In Clarksville from January 1 through January 26 approximately 21.24 inches of rain fell upon the city. Townspeople gathered on the banks of the Cumberland River near the L & N Train trestle and watched as the river rose steadily on the gauge placed on the railroad stone support. On January 18, 1937 after nearly three weeks of rainfall, the Cumberland River crested over the banks and on the 25th of January reached its highest ever recorded, 65.5 feet, 19.6 feet above flood stage. On Front Street, private homes and businesses were submerged under floodwaters and the Clarksville Water Works had to shut down. The City could not produce fresh drinking water and Health Officials posted warnings over the city as to the importance of boiling the water. This was the worst flood recorded in Clarksville's history. The idea for forming Kentucky Lake was born after this flood struck the Tennessee and Ohio Valleys.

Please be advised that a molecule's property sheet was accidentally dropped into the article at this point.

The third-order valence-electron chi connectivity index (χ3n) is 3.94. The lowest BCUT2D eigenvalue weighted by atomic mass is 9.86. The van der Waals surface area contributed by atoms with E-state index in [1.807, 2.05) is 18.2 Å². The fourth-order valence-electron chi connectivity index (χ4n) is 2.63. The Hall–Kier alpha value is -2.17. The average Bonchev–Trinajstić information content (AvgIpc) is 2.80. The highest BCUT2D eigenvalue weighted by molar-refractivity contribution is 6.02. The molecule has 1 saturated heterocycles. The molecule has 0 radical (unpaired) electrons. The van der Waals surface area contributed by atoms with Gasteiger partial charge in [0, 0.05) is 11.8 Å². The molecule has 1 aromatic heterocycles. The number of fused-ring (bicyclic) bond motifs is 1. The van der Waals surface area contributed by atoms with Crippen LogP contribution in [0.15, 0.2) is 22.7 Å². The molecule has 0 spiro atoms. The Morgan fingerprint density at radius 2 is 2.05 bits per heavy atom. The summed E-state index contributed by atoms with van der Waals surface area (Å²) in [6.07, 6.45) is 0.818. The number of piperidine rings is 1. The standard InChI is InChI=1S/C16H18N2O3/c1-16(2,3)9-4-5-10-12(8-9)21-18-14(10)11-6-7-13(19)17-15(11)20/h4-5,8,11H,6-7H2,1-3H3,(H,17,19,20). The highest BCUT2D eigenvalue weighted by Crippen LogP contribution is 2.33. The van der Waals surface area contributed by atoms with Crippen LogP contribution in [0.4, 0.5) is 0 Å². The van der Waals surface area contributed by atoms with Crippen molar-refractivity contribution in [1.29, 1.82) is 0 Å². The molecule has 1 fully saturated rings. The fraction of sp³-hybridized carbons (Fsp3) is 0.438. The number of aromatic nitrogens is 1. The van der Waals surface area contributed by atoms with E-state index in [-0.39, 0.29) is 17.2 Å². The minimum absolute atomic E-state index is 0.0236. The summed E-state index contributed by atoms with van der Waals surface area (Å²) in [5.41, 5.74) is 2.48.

We thank Randy Rubel for contributing this history and photos.